Hermine is now a Post Tropical Cyclone,  and is now about 300 miles East of Ocean City, Maryland.  Hermine has slowed down dramatically from yesterday.  Hermine is beginning to make her Northward turn as she re-intensifies and approaches Hurricane Strength and is forecast to have sustained winds over Hurricane strength in the next 24 hours while out over the Gulf Stream.  Areas in the Mid-Atlantic and Southern New England should expect a long duration event with wind and rain coming in pulses over the next several days.  Heavy surf, dangerous rip currents, beach erosion, and Tropical Storm to Hurricane force wind gusts should be expected along with Coastal Flooding and Heavy Tropical Downpours.  Given the stress many trees are under due to the ongoing drought, they may be more vulnerable than they would typically be given these wind conditions.  Scattered Tree and power line damage is expected in both regions.

tropical storm wind

Hermine has changed little in structure since the last advisory, with most of the deep convection situated well northeast of the center and dry, subsiding air wrapping around the southern semicircle.  Earlier data from an Air Force Reserve Hurricane Hunter aircraft showed that the central pressure had risen to 998 mb, and that 65-70 mph surface winds were present about 70 n mi northwest of the center.  Based on this, the initial intensity remains near 65 MPH.  Little change in strength is likely tonight, but the interaction with the upper-level trough is expected to provide more favorable conditions for strengthening while the system is over well above average sea surface temperatures of 28C or warmer starting Sunday, and the dynamical models all show some deepening during this period.  Based on this, the intensity forecast calls for Hermine to become a hurricane-force low and she could reform into a Sub Tropical Storm by Monday.  .

water temps


The Tropical Storm Warning has been discontinued for the Pamlico and Albemarle Sounds, Chesapeake Bay and South of Duck, North Carolina.


A Tropical Storm Warning is in effect for Ocracoke Inlet North Carolina to west of Watch Hill Rhode Island, including Delaware Bay.

A Tropical Storm Watch is in effect for Watch Hill Rhode Island to Sagamore Beach Massachusetts including Block Island, Martha’s Vineyard, and Nantucket


Storm Surge:

The combination of a storm surge and the tide will cause normally dry areas near the coast to be flooded by rising waters moving inland from the shoreline.  Along the immediate coastline, the surge will be accompanied by large and dangerous waves.  There is a danger of life-threatening inundation through tonight in the Hampton Roads area, and in the next 36 hours from Chincoteague, Virginia, to Sandy Hook, New Jersey.  Port Condition Whiskey has been issued for Southern New England by the Captain of the Port, indicating Gale force wind expectations and the potential for Port Closures in the coming days.  Storm Surge heights are expected to be at..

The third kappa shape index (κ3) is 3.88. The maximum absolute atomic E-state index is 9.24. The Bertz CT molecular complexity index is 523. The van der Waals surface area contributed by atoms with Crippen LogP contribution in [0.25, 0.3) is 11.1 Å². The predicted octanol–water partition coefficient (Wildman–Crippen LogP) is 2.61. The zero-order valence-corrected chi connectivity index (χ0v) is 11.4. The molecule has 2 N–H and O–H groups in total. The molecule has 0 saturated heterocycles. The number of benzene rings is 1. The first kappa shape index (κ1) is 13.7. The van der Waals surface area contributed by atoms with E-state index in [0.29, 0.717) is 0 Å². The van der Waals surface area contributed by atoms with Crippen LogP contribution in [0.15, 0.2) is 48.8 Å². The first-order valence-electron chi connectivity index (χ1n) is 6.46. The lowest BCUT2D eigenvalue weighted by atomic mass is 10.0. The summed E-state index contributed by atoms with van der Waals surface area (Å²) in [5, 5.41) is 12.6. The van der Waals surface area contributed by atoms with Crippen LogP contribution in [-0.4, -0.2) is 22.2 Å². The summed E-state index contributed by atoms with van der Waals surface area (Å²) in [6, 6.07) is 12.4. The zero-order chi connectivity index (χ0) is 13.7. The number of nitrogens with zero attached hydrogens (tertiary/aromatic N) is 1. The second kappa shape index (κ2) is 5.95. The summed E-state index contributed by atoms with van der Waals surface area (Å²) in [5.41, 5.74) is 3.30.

North Carolina sounds…1 to 3 feet
Hampton Roads area…2 to 4 feet
Chincoteague, VA to Sandy Hook, NJ…3 to 5 feet
Sandy Hook, NJ to Bridgeport, CT…2 to 4 feet



storm surge 1

Hurricane Hunter aircraft are currently in Hermine and will be bringing the latest data, which we will have here, as soon as it’s available to us.



hurricane hunter


Robert Millette

Strong Earthquake Felt Across Oklahoma and Surrounding States

5.8 magnitude earthquake

Update (2): These are the “felt reports.” As shown, this earthquake was felt over a widespread area. This earthquake was given a preliminary rating of 5.6, which ties it with the strongest Oklahoma earthquake in recorded history.

Earthquake reports

Update: USGS has given the earthquake, centered in northern Oklahoma, a preliminary magnitude rating of 5.6. This information will be subject to change.

5.6 earthquake preliminary rating

An earthquake was just felt across Oklahoma, Texas, Kansas, Nebraska, Missouri, Arkansas, and even Iowa. As we continue to get more information, we will update this blog.

Details on location:

Magnitude 5.8 strikes 123 km NE of Oklahoma City.

5.8 magnitude earthquake

This is an intensity map indicating where the epicenter was located and the strongest shaking was felt.

earthquake intensity map

Hermine continues to slam the East Coast

Hermine, still a tropical storm, is moving toward the northeast near 22 mph, and this general motion is expected to continue with some decrease in forward speed through Saturday night. A gradual turn toward the north is expected on Sunday.  On the forecast track, the center of Hermine will continue to move across eastern North Carolina during the next several hours and emerge over the Atlantic later today.  Maximum sustained winds remain near 60 mph with higher gusts.  Strengthening is forecast after the center moves over water, and Hermine could be near hurricane intensity by Sunday.  Tropical storm force winds extend outward up to 185 miles mainly to the south and east of the center.   The estimated minimum central pressure is 997 mb.Hermine



A Tropical Storm Warning is in effect for…

Surf City, North Carolina to Sandy Hook, New Jersey, including Pamlico and Albemarle Sounds, Chesapeake Bay from Drum Point southward, the Tidal Potomac from Cobb Island eastward and  Delaware Bay

A Tropical Storm Watch is in effect for…

North of Sandy Hook, New Jersey to west of Watch Hill, Rhode Island, including Long Island.